The Kalaloch area highlights the wide variety of habitats on this wild coast. Olympic National Park protects 64 miles of pristine coastline, while the Olympic Coast National Marine Sanctuary protects the marine environment and offshore islands. This area is teeming with life, from otters and fish foraging in the kelp beds to tufted puffins nesting on sea stacks and rocky outposts. At low tide, you can peer in tidepools searching for sea life.

The Tree of Life and its root cave are a unique freak of nature. It is located near the Kalaloch campground. Erosion has washed all the soil from the roots of this tree, and it appears to be floating in the air. With the harsh winds of the Pacific Coast, trees topple all the time, but somehow this one manages to survive.

Ruby Beach is the most popular in the park and draws the crowds to its unique sea stacks and ruby-colored sands. It is truly lovely, but it can get crowded. Along the same stretch of coastline are Beaches 1-4 and 6, each with its own parking lot. These will give you a similar experience.

Pro Tip: Visit the coast near sunset. The sun setting over the Pacific Ocean is something you will never forget. Truly epic.

Moss-covered trees in a rain forest.
Peggy Cleveland

Hoh Rain Forest

This is a bit of a detour from Highway 101 to the Hoh Rain Forest, but so worth it. The drive in from the coast is 18 miles each way and parallels the Hoh River. The terrain changes dramatically from farmland to rainforest once you enter the park. This pristine wilderness looks much the same as it did 5,000 years ago. Almost 12 feet of rainfall each year helps create a lush forest filled with ferns and moss-covered trees. People tend to be chatty, but even the most vocal come to a stunned silence when they hike the Hall of Mosses Trail and enter the moss-draped maple grove. I can only describe it as nature’s cathedral. It is an unforgettable experience.

There are a variety of trails available from the Hoh Rain Forest Visitor Center. For first-timers, the Hall of Mosses trail is an easy .8-mile loop with just a 100-foot elevation gain, but it is at one point, so it feels rather steep but then levels off. The Spruce Nature Trail is a 1.2-mile loop. This trail passes through old and new growth forests. Then, you pass by the Hoh River, which has great views of the river and mountains. The trail then follows the crystal clear spring-fed Taft Creek to return near the visitor center. The two trails are easy to combine for a nice 2-mile hike which is not too strenuous. For those with mobility issues, the visitor center is surrounded by old-growth trees and a .1-mile flat and paved mini-trail.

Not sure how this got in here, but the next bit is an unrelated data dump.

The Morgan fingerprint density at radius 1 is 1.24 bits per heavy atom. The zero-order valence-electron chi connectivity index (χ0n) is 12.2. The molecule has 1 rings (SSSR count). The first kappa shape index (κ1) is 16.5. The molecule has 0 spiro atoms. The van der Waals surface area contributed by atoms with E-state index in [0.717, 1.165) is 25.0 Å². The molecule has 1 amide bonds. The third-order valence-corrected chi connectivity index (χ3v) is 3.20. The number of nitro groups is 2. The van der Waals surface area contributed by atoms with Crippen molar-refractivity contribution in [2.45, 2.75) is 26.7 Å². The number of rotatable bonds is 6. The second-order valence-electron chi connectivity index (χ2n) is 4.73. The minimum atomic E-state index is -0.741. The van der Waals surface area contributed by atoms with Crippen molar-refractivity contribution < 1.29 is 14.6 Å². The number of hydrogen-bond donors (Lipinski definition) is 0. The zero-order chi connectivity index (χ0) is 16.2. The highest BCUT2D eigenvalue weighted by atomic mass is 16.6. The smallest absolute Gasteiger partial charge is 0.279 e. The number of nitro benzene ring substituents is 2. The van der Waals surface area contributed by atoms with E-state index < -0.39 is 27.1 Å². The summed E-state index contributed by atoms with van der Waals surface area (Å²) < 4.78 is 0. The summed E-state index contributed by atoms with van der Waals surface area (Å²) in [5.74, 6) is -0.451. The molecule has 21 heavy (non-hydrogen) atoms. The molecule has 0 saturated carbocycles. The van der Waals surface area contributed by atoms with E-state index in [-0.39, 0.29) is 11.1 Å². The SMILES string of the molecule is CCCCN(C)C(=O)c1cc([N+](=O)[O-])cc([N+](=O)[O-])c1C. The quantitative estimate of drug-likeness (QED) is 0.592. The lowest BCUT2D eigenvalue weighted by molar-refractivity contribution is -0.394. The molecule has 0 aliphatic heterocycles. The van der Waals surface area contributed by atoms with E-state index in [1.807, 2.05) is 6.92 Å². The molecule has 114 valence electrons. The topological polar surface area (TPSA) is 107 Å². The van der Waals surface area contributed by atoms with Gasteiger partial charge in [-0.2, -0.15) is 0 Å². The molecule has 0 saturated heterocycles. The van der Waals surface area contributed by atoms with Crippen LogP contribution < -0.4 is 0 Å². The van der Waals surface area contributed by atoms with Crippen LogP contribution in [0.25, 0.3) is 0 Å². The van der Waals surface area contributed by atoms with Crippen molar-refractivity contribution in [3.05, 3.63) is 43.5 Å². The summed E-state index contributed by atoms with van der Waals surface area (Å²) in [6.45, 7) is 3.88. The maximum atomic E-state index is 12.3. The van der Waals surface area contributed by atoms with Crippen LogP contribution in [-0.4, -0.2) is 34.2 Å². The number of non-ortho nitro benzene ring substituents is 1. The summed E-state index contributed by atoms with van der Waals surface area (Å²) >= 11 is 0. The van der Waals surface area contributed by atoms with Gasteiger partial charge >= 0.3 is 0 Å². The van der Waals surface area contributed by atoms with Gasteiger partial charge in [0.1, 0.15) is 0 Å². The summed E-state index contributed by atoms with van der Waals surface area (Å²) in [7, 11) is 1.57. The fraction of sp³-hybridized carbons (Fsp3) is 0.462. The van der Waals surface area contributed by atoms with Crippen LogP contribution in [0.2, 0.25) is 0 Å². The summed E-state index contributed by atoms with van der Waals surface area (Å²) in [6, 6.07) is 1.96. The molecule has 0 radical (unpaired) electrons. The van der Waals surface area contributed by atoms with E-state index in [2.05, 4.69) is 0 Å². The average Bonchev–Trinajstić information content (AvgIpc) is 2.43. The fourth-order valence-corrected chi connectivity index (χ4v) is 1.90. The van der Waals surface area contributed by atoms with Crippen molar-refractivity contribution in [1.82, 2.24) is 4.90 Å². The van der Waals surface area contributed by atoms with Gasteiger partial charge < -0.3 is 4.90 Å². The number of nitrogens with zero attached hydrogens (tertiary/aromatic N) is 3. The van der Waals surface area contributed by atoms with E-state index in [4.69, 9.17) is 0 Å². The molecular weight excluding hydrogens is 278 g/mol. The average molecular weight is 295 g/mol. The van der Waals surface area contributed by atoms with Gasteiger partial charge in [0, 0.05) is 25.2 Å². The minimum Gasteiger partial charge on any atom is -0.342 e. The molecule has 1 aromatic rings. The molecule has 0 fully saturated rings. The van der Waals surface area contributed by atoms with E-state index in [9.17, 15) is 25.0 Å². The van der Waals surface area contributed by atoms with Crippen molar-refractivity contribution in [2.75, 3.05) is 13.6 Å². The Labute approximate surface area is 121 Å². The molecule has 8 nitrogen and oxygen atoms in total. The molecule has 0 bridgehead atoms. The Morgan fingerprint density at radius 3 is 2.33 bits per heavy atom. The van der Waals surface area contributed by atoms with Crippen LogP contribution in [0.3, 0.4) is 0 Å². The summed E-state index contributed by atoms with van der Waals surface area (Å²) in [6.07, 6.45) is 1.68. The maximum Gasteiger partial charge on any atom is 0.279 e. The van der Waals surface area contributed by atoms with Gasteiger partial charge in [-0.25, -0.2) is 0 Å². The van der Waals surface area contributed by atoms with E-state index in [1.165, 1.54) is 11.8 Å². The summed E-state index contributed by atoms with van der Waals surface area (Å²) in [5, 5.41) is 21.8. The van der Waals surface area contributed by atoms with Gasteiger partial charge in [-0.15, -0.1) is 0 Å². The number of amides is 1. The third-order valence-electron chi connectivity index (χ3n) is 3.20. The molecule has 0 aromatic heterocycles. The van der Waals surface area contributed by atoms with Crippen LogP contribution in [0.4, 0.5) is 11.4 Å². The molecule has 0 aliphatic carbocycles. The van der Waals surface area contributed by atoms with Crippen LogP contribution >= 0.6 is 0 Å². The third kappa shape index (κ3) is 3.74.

Pro Tip: Make sure to gas up. The nearest gas station is in Forks, 31 miles away.

A massive log on Rialto Beach.
Peggy Cleveland

Rialto Beach

Rialto Beach and the Mora area of Olympic National Park is another area of the park you will need to drive over 50 extra miles each way from Highway 101 to get to, but it’s totally worth it. This is one of the wildest beaches in the country. Crashing waves pummel the shoreline with its towering sea stacks and the giant drift log strewn beach. You want to time your visit to get here about an hour and a half before low tide so that you can hike down to the Hole in the Wall and explore the tidepools. Make sure to check a tide chart so that you don’t get caught during high tide. This area is not suitable for those with mobility issues. The hike was a lot more challenging than I expected due to the rocky beach. You will walk on shifting stones, or if you get closer to the water, you will walk on very soft, rocky sand. It is tough-going, and then halfway there, you find a small stream that requires logs to get across in the spring. In the warmer summer months, you can just walk across.

The Mora area is filled with towering trees but what makes it distinctive for a forest hike is the roar of the Pacific Ocean. The James Pond Trail will take you through the forest in a .3-mile loop to the pond. The Slough Trail is .9 mile and leads to the Quillayute River.

This gives you a glimpse of the many experiences you can enjoy while visiting the Olympic National Park. The park is so vast I am always finding something new to do each time I visit.

Pro Tip: See some big trees. Olympic National Park is filled with huge trees, many of them record-breaking. Some are easy to get to, such as the world’s largest Sitka Spruce Tree located in the Lake Quinault area. Others require long hikes to access gargantuan trees.